Alignment of MaRCCI

with Global Initiatives CAADP, AGENDA 2063, SDGs

Estimates show that Africa countries imported substantially more food than they exported, and 85% of food imports were from outside the continent (inter-continental, rather than from other African countries).  This led to a net annual food import bill of USD35 billion from 2016 to 2018. Assuming little change in the food production strategies and actions, this bill is predicted to reach USD110 billion by the year 2025.  With the disruptions in the food value chain caused by the Covid 19 pandemic, the importation cost is likely to be even higher.  This reliance on world food markets is a driver of food insecurity and is a harbinger of social and political conflict. The UN projects the population of Africa to grow from the present 1.355 billion to 1.467-billion by 2025, a further billion by 2050 and climb to 4.185-billion by 2100, greatly increasing the demand for food. Food production deficits in Africa are caused by technical, infrastructural, policy, and institutional constraints.

The availability of high-quality seed of high-performance cultivars underpins the achievement of high yields and the sustenance of crop productivity. Among the technical constraints to food production widely cited are the use of low low-quality seed combined with use of low yielding landrace varieties. Stress factors associated with climate change exacerbate the situation, calling for the use of crop varieties with climate resilience. The ceiling performance of a crop depends on the genetic potential of the planting material used. Suitability of varieties is environment specific and qualified breeders are required to develop such climate resilient, high yielding varieties adapted to specific localities. Widespread consultations by the Regional Universities Forum (RUFORUM) showed a serious shortage of plant breeders in Sub Saharan Africa along with weak seed delivery systems. Other research involving 30 countries in Sub-Saharan Africa showed an average of five breeders per country for all crops. There are eight major food crops grown in Africa, feeding a population of about 1.4 billion people. For comparison, in 1996, the USA had 2241-science person years devoted to plant breeding serving a population of 331 million people in the USA. These data illustrate the magnitude of the deficit of plant breeders in Africa and points to the level of investment needed to bridge the gap.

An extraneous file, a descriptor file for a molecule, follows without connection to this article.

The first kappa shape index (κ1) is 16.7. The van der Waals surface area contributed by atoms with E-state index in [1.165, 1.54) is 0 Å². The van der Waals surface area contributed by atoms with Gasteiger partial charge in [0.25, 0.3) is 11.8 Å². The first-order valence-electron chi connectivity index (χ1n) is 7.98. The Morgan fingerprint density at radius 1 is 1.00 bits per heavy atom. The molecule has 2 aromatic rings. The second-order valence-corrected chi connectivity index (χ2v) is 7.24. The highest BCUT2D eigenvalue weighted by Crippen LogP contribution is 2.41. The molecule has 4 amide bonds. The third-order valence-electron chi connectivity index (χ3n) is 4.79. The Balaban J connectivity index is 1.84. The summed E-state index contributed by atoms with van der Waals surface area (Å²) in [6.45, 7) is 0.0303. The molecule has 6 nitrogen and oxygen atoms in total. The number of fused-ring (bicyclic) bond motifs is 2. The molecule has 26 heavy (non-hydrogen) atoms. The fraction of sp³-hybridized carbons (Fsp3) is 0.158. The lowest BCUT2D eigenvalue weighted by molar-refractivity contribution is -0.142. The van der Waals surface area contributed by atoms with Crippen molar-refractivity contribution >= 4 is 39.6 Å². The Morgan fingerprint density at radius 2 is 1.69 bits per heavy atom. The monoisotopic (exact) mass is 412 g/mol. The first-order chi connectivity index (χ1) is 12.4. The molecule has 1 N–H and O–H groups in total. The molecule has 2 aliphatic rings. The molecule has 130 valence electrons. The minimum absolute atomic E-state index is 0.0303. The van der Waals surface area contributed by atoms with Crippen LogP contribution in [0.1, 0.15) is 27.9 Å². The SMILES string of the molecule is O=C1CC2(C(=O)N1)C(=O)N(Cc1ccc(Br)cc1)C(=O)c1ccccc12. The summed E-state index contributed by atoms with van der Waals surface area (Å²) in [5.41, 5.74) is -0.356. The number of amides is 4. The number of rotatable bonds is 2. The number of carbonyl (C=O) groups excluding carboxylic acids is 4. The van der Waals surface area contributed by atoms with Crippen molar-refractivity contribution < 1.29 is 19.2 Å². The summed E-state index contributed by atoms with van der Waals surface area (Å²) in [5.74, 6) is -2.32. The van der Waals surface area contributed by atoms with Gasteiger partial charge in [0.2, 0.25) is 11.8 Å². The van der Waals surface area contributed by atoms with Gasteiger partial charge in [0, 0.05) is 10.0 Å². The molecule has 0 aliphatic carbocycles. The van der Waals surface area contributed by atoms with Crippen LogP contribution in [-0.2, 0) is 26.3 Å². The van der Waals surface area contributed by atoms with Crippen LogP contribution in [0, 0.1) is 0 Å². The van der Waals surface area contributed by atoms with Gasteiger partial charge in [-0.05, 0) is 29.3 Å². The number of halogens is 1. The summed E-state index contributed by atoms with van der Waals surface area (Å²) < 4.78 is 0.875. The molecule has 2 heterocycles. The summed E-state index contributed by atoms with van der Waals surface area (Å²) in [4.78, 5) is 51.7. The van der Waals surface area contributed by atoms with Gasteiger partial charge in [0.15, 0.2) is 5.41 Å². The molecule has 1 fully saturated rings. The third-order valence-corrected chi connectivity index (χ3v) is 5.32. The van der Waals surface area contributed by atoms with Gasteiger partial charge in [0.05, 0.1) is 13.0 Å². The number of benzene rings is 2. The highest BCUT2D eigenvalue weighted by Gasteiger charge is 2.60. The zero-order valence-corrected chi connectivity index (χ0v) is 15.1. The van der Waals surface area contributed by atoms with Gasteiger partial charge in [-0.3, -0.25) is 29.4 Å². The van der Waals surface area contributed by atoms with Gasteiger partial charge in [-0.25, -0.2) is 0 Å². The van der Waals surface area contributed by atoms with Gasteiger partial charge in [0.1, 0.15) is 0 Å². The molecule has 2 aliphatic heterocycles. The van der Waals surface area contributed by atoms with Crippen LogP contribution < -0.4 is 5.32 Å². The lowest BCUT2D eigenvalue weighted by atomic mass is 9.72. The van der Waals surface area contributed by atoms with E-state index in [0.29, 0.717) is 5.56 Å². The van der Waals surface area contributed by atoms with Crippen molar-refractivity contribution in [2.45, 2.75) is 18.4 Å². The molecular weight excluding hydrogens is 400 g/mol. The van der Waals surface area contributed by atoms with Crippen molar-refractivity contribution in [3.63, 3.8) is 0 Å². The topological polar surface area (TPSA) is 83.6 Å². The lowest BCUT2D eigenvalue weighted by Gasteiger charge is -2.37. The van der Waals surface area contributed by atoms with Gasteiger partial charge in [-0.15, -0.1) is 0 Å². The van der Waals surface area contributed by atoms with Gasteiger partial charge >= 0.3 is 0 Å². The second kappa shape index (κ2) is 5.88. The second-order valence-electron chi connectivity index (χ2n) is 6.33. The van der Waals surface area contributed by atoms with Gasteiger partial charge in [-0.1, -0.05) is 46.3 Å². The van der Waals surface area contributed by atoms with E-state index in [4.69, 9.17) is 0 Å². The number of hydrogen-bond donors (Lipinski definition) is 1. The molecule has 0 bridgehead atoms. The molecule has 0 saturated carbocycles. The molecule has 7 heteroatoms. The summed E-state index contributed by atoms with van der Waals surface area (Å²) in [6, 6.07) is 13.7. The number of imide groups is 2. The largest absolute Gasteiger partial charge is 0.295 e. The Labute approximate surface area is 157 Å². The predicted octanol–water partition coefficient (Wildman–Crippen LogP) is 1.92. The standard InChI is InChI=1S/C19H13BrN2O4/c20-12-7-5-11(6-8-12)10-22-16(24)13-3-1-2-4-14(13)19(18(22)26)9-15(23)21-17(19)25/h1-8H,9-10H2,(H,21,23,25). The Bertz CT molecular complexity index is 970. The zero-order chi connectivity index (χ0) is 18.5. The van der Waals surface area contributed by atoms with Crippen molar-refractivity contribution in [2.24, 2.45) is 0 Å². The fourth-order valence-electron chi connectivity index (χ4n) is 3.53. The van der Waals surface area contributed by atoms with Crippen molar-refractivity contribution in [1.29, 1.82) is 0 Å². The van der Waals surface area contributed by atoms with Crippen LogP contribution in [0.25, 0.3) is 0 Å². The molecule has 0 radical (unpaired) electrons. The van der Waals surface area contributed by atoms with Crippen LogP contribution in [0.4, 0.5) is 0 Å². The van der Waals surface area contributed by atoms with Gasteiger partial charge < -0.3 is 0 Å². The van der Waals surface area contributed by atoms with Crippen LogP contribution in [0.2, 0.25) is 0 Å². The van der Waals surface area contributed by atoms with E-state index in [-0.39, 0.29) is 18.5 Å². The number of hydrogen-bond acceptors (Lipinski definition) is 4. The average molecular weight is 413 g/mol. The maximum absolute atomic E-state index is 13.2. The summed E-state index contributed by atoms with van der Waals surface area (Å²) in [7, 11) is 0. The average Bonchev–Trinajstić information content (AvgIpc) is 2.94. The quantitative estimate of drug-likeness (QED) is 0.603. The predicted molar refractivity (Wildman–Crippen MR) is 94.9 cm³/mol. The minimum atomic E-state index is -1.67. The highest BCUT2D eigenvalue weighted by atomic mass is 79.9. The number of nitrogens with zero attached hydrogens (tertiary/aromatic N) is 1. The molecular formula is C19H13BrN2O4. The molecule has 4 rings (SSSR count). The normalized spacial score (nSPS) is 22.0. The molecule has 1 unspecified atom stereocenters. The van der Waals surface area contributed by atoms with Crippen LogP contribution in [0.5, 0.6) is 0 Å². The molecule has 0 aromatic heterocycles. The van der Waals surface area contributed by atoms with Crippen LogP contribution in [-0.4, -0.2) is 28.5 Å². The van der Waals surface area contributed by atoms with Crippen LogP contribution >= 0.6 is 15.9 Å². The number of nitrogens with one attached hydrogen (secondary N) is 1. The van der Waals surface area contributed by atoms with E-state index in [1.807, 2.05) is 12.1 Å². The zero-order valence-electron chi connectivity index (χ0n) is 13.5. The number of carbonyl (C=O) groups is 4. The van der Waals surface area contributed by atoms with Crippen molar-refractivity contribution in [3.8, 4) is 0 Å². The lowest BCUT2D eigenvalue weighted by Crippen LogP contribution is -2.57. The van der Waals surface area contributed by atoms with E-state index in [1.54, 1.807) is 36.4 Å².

The vision of MaRCCI is “An African continent free from hunger and malnutrition.” In pursuit of this vision, MaRCCI supports the training of fit-for-purpose plant breeders capable of planning and executing a plant-breeding program and release climate resilient improved varieties. It also carries a seed systems program to support the training of seed systems experts targeted at taking positions in the seed value chain in order to improve the seed delivery system so as to avail good quality seed. Adoption of good quality seed of improved varieties contributes to increased crop yield, food and nutrition security, higher incomes to the farmers and contributes to economic growth. This is in tandem with The Comprehensive Africa Agriculture Program (CAADP) policy framework that calls for “agricultural transformation, wealth creation, food and nutrition security, economic growth and wealth for all”. Plant breeding and seed systems training provides the human capital for development of higher yielding varieties and seed quality improvement. It is therefore integral and central to wealth creation by the agricultural sector. In pursuit of increased agricultural production, through training that enables development of higher yielding varieties, the Centre targets sustained agricultural productivity. This is in tandem with Aspiration 1 of the seven aspirations in the African Union’s Agenda 2063 “A prosperous Africa based on inclusive growth and sustainable development”.

In addition, MaRCCI is aligned towards achievement especially of the UN sustainable development goal number 1 “access to basic human needs of health, education, and sanitation” and 2 zero hunger: “providing food and humanitarian relief, establishing sustainable food production”.  Through increasing food production and income generation, MaRCCI also contributes indirectly towards achievement of sustainable goal number 3 “good health and wellbeing”, 4 “quality education through the indirect effect of improved disposable incomes”, and 9 “industry, innovation and infrastructure” through enhanced value addition due to increased yields achieved by adoption of good quality seed and improved verities. In order to strengthen the contribution of plant breeders towards inclusive growth and sustainable development in Africa, more investment for training as well as other aspects is imperative. This enhances the seed systems, dissemination of practical information, and the uptake of modern technology.